=begin
Hi,

In message "Re: Re: [Bug #1336] Change in string representation of Floats"
on Mon, 13 Apr 2009 13:12:13 +0900, Brent Roman brent@mbari.org writes:
|
|What does the current trunk output for (2.1-3.0).to_s ?

"-0.8999999999999999"

|Consider that (here at least):
|2.1-3.0+0.9 == 1.110223024625156540e-16
|
|I'd like to be proven wrong, but I currently believe that the one cannot
|create a human friendly Float string conversion that is also a regenerating
|representation.

I agree with it. My opinion is that IF we need to get regenerating
string representation, we need a method dedicated to the purpose
(e.g. dump). I am not yet convinced we need such method.

And the current situation is #to_s and #inspect for floats share the
implementation, so both methods give same representation.

The reason for the change (increased precision) was too many people do
not understand the nature of floating point values on computers, and
fall in error traps by illusion partly emphasized by dropping
precision in string representations.

                        matz.

=end

#22 Updated by Charles Nutter about 5 years ago

=begin
Yukihiro Matsumoto wrote:

The reason for the change (increased precision) was too many people do
not understand the nature of floating point values on computers, and
fall in error traps by illusion partly emphasized by dropping
precision in string representations.

Well put. This is what I tried to get across in my too-long response.
Don't hide the imprecision behind false precision, because it only leads
to bugs.

  • Charlie

=end

#23 Updated by Shyouhei Urabe about 5 years ago

=begin
Gary Wright wrote:

I don't think it is even possible unless you introduce binary (or maybe
hex) floating point literals. That is the only way you are going to be
able to safely round-trip between an internal IEEE floating point value
and a string representation.

No that's not the only one. Take a look at . You can reach
to the same answer when you happen to think that hexadecimal numbers are all
representable in decimal. So are binaries. Not all decimal floats can be
represented in binary, but all binary floats must have a corresponding decimal
representation. That is sufficient for this situation.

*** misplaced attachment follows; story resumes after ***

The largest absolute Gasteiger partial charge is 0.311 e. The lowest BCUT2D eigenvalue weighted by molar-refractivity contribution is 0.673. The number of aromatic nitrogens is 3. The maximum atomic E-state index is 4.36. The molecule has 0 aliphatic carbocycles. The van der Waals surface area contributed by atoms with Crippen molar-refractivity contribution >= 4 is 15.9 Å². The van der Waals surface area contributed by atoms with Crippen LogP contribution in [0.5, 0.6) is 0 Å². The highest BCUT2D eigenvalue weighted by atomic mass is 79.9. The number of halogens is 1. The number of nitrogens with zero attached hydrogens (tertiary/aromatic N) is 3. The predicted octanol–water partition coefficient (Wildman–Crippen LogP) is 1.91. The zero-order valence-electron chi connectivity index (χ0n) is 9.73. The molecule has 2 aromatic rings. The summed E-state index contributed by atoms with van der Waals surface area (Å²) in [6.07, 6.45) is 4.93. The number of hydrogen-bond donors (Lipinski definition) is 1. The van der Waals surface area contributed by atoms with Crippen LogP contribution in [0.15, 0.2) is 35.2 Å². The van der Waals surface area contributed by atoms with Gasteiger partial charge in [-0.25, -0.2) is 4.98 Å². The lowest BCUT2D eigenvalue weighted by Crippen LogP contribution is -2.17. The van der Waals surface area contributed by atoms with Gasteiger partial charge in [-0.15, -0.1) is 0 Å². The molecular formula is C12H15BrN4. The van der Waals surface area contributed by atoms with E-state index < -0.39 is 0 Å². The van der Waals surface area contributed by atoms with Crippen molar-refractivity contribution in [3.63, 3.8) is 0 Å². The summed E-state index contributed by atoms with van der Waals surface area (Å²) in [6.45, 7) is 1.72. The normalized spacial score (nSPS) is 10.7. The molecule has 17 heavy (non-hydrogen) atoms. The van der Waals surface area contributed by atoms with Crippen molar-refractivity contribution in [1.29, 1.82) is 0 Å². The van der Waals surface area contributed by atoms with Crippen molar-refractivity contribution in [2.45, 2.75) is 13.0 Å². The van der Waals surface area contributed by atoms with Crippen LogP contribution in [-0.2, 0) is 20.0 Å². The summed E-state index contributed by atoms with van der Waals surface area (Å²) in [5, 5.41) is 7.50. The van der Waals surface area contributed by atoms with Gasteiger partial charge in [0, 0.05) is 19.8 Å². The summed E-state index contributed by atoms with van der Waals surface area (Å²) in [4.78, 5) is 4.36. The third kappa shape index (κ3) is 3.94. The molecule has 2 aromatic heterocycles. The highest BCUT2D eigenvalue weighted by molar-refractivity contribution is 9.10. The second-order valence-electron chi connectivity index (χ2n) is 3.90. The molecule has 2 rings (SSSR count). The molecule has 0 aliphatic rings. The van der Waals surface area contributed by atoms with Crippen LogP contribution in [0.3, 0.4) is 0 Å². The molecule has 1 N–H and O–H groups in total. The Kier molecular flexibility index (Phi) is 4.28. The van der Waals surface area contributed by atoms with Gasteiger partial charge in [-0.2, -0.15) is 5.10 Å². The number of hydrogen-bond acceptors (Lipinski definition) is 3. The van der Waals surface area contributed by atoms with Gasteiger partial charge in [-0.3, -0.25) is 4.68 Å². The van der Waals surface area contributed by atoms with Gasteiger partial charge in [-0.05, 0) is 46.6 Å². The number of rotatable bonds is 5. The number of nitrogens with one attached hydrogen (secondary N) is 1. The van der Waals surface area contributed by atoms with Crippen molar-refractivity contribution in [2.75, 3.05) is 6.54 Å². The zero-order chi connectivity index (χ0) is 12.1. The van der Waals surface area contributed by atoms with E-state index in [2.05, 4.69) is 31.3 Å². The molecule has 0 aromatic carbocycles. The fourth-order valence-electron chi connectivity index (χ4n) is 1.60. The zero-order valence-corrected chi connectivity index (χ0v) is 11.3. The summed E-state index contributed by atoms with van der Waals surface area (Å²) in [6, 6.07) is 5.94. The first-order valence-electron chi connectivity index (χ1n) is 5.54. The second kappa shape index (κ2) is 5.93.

=end

#24 Updated by Ryan Davis about 5 years ago

=begin

On Apr 13, 2009, at 00:19 , Eero Saynatkari wrote:

I think I am in agreement, but I would like to amend the
description of the three to confirm:

#to_s: String representing the object mainly for output
#inspect: Internal details, ivars etc., mainly for debug
#dump: Round-trip/evalable representation

I agree with this and thought/hoped that was the original intent of

inspect.

In smalltalk (a stream-based IO system) they use #printOn: like our

puts/to_s and #storeOn: for something like a meld of your #dump and

#inspect. storeOn: outputs the code that would eval to an object equal/
equivalent to the original (see below). Unfortunately, our #inspect

for non-core objects don't default to a ruby expression.

I think #toruby would be a better name than #dump. It doesn't clash

with Marshal/YAML and matches #to
s and friends.

storeOn: aStream
"Append to the argument aStream a sequence of characters that is an
expression whose evaluation creates an object similar to the

receiver."

aStream nextPut: $(.
self class isVariable
ifTrue: [aStream nextPutAll: '(', self class name, ' basicNew: ';
store: self basicSize;
nextPutAll: ') ']
ifFalse: [aStream nextPutAll: self class name, ' basicNew'].
1 to: self class instSize do:
[:i |
aStream nextPutAll: ' instVarAt: ';
store: i;
nextPutAll: ' put: ';
store: (self instVarAt: i);
nextPut: $;].
1 to: self basicSize do:
[:i |
aStream nextPutAll: ' basicAt: ';
store: i;
nextPutAll: ' put: ';
store: (self basicAt: i);
nextPut: $;].
aStream nextPutAll: ' yourself)'

=end

#25 Updated by Roger Pack about 5 years ago

=begin

In addition, the change actually attacked my some scripts... :-(

Does it still break them? Can anyone give an example where the "more honest" #tos broke their scripts (for my curiosity sake).
It seems the general thought currently is that to
s should be "dishonest" and inspect should be "honest"? This would work well, as at least in irb users would know more precisely what was going on, while still preserving pretty output and backwards compat.
Thanks.
-=r
=end